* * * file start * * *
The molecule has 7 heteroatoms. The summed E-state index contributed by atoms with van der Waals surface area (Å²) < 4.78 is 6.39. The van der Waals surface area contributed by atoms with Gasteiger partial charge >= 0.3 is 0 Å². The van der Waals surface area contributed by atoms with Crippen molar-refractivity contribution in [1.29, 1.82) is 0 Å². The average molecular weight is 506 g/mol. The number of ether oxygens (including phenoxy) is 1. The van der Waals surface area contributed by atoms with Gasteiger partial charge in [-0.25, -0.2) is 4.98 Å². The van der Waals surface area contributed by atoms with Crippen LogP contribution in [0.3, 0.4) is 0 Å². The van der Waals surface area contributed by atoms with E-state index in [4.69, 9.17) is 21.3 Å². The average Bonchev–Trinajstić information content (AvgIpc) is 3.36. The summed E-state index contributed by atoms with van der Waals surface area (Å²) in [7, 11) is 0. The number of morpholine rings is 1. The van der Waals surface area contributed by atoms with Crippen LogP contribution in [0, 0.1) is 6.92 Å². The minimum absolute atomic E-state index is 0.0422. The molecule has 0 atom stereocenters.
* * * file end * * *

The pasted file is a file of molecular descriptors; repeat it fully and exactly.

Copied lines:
The molecule has 7 heteroatoms. The summed E-state index contributed by atoms with van der Waals surface area (Å²) < 4.78 is 6.39. The van der Waals surface area contributed by atoms with Gasteiger partial charge >= 0.3 is 0 Å². The van der Waals surface area contributed by atoms with Crippen molar-refractivity contribution in [1.29, 1.82) is 0 Å². The average molecular weight is 506 g/mol. The number of ether oxygens (including phenoxy) is 1. The van der Waals surface area contributed by atoms with Gasteiger partial charge in [-0.25, -0.2) is 4.98 Å². The van der Waals surface area contributed by atoms with Crippen LogP contribution in [0.3, 0.4) is 0 Å². The van der Waals surface area contributed by atoms with E-state index in [4.69, 9.17) is 21.3 Å². The average Bonchev–Trinajstić information content (AvgIpc) is 3.36. The summed E-state index contributed by atoms with van der Waals surface area (Å²) in [7, 11) is 0. The number of morpholine rings is 1. The van der Waals surface area contributed by atoms with Crippen LogP contribution in [0, 0.1) is 6.92 Å². The minimum absolute atomic E-state index is 0.0422. The molecule has 0 atom stereocenters.